When to Show and When to Tell

A Writer's Path

by Kyle Massa

Show, don’t tell.

If you’ve ever taken a writing course of any kind, you’ve probably heard that phrase.

If you haven’t, the meaning is pretty simple: don’t come out and tell your readers everything they need to know. Instead, show them examples and specific situations that support what you’re trying to say. Doing so often solidifies your points a little better than straight telling.

View original post 373 more words

Author: Cynthia "Cyndi" Hilston

Cynthia Hilston is a thirty-something-year-old stay at home mom of three young kids, happily married. Writing has always been like another child to her. After twenty years of waltzing in the world of fan fiction, she finally stepped away to do her debut dance with original works of fiction. In her spare time – what spare time? – she devours books, watches Doctor Who and Game of Thrones, pets her orange kitty, looks at the stars, and dreams of what other stories she wishes to tell.  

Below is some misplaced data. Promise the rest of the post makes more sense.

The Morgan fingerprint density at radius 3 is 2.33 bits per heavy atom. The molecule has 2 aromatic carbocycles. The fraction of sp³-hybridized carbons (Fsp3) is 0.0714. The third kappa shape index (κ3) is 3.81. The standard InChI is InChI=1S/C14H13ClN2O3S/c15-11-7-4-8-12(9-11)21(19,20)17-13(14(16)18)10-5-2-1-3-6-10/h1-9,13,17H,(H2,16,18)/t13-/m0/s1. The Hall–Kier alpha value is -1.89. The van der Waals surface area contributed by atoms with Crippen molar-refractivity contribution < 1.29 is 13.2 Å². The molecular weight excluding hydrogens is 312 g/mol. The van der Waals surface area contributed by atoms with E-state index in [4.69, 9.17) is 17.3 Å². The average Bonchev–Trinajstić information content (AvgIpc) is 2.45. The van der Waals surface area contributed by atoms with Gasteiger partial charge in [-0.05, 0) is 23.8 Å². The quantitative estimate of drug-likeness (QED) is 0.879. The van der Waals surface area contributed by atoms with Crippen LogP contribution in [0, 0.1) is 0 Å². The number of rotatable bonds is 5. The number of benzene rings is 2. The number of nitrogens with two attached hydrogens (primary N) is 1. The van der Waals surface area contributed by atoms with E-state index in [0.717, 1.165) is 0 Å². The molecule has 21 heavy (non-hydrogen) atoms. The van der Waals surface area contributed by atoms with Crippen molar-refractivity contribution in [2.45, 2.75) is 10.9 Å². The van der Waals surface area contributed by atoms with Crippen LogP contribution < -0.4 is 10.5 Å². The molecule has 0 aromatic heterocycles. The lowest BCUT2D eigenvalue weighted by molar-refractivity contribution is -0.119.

Leave a Reply

Fill in your details below or click an icon to log in:

WordPress.com Logo

You are commenting using your WordPress.com account. Log Out /  Change )

Google+ photo

You are commenting using your Google+ account. Log Out /  Change )

Twitter picture

You are commenting using your Twitter account. Log Out /  Change )

Facebook photo

You are commenting using your Facebook account. Log Out /  Change )

w

Connecting to %s